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Dear Top Chef… | Manolo for the Big Girl

Dear Top Chef…

…why oh why are you showing diet food commercials? Are people who are interested in haute cuisine really that eager to sign up for Nutrisystem? Why do I never see commercials during your show for fine cookware, top-notch kitchen appliances, or even other food-related shows?

And while we’re at it, why is every other commercial on the Food Network related to losing weight? Do we really need Jenny Craig because we watch Ace of Cakes? Honestly, the calories do not jump through the television straight onto our thighs. I have watched any number of shows on that channel, and not only have the ones about ‘healthy’ (read: ‘very low-calorie,’ because as we all know that’s the one and only indicator of health) failed to make me lose weight, the ones about gooey desserts have not made me fatter still than I already am.

Keep the diet commercials to the diet shows. Me? I’m going to hit the mute button as soon as I see Gillian Barbieri, Marie Osmond, Wynona, or Valerie Bertinelli. Special K gets the same treatment.

When I’m watching entertainment about good food, that’s what I want to think about. Great food. Not pre-packaged, frozen or freeze-dried, bland diet food programs. If I want to eat healthier, then I’ll concentrate on whole grains, fresh fruits and vegetables, and cooking techniques that keep the maximum nutrients in those delicious foods.

After all, I watch shows about food because I like food, not because I fear it.

10 Responses to “Dear Top Chef…”

  1. Style Spy February 2, 2009 at 2:44 pm #

    I don’t think it’s only the Food Network, it’s just that time of year. I don’t watch very much food tv, but all the channels I do watch (including the news ones) are INUNDATED with ads for weight loss programs & fitness centers & whatnot. It always gets worse at this time of year, because so many people make health & fitness New Year’s resolutions.

  2. rabrab February 3, 2009 at 12:04 am #

    1) The producers of Top Chef have no say in what ads are shown during the show. That’s all on Bravo’s sales department. What Magical Elves can control is what gets Product Placement during the show.

    2) Not everyone who watches Top Chef is interested in haute cuisine. Some like the drama, or the eye candy, and couldn’t care less about the food

  3. MissMarj February 3, 2009 at 7:58 am #

    If you like your food adverts then mute the telly, go to YouTube and check out the Marks and Spencer food adverts, they’re practically food porn!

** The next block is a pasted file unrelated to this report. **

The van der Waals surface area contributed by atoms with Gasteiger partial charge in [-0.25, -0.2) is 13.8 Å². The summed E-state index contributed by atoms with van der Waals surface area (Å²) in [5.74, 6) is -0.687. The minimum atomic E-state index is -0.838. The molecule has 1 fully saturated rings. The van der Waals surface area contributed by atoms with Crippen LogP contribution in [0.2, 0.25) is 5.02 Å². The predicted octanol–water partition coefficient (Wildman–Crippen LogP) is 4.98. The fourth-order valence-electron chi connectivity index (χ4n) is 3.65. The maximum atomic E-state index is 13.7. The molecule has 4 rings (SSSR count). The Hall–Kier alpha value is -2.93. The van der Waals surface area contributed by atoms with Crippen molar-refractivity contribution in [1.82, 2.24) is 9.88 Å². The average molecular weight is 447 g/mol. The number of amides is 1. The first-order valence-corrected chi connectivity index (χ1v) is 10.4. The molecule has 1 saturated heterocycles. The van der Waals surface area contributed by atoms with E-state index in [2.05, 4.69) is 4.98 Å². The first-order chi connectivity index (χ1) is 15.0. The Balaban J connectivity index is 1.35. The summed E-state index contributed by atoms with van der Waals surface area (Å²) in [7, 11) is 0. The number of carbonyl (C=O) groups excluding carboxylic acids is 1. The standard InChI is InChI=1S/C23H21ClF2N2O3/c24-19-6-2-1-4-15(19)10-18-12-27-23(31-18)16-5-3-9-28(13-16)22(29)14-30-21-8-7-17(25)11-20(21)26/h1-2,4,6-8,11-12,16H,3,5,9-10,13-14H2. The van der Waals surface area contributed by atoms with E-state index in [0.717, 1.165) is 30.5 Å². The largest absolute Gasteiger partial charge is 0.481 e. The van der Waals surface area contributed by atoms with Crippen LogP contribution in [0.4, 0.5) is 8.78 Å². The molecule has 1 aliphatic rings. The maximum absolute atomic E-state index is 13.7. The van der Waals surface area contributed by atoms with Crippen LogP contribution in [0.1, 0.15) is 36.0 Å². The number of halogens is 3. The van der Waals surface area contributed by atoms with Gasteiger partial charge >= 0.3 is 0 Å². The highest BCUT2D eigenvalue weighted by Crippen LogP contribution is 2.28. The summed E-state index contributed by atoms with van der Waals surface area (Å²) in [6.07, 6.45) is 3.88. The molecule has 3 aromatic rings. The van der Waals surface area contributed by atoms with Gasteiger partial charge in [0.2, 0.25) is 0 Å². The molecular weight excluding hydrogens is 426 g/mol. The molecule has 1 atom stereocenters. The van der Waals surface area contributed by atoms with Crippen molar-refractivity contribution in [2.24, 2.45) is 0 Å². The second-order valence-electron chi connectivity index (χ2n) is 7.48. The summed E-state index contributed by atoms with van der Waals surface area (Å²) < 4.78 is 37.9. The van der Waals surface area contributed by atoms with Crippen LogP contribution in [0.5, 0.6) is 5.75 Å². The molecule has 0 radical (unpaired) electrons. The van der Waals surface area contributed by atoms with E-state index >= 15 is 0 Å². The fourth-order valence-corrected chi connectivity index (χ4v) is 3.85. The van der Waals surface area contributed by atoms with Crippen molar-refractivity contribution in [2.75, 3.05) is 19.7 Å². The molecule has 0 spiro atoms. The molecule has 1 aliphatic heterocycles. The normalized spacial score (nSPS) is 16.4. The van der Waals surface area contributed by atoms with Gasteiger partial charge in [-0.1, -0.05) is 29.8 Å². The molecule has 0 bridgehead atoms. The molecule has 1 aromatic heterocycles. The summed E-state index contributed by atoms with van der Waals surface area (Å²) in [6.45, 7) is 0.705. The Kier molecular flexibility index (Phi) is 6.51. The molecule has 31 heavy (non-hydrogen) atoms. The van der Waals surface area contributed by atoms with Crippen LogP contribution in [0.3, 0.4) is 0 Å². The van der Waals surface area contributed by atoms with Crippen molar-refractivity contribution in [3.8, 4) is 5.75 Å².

4. Fashionfrenzy February 3, 2009 at 3:56 pm #

    Amen–I think that it has to do with the timing of the year (all the diet ads)

  5. Twistie February 3, 2009 at 4:04 pm #

    rabrab, you’re right that the show doesn’t sell the ad space…it is the network, which often fails to take the subject of the show into consideration. I still think shows about haute cuisine are rotten shows to sell diet ads.

    StyleSpy and FashionFrenzy, I think you’re right about why the diet ads are so exceptionally prevelant at this time of year, but they play pretty constantly the rest of the year, too. There’s no such thing as a time of year when the diet ads go down very significantly.

    MissMarj, I think this Wednesday night I’ll give that a go. Food porn + diet ads = phail on an epic level. Food porn + food porn = WIN!

  6. Evie February 4, 2009 at 2:32 pm #

    Bravo, Twistie! Your last line is especially spot on. I have never understood why “dieting” automatically means hating or fearing food. That attitude only results in yo-yo dieting and a dangerous, completely unsustainable relationship with food.

  7. Ginger February 5, 2009 at 7:21 pm #

    Hey folks,

    I work in the advertising industry for one of the above mentioned clients.

    The reason they run on the Food Network?
    1) Because of the season, tis true. But mostly…
    2) They’re all cheap bastards and buy the least expensive adspace possible. Specialty TV channels like Food fit the bill. If I had my way we’d pick better programs, but it’s all about the bucks.

    It’s about the dollars, in this case. Not so much the viewers.

  8. rabrab February 6, 2009 at 5:18 am #

    I used to work in radio, and Ginger, I have to agree with you that it’s about the dollars. We regularly got ad buys for a supermarket chain that didn’t have a single store in our actual listening area. But our station was listed as being in the Mobile market, and we were much smaller (and therefore cheaper) than the actual Mobile stations. The nearest store in the chain was a 45 minute drive from the town we were in, and we regularly got orders of 10 to 15 60-second spots a day from them. They were pissing their money away, but on paper it looked like they were getting a great deal. If they’d actually looked at listenership numbers and a map instead of just the rate card, they could have put that cash where it would do them some good.

    In terms of diet ads and Top Chef, some yo-yo at either Jenny Craig or their ad agency thinks food-related show=good audience for diet plans, and never looks at what kind of food-related show it is. (Ginger, I’m not calling you a yo-yo, by the way, since your comment makes it pretty clear that you don’t agree with that equation.)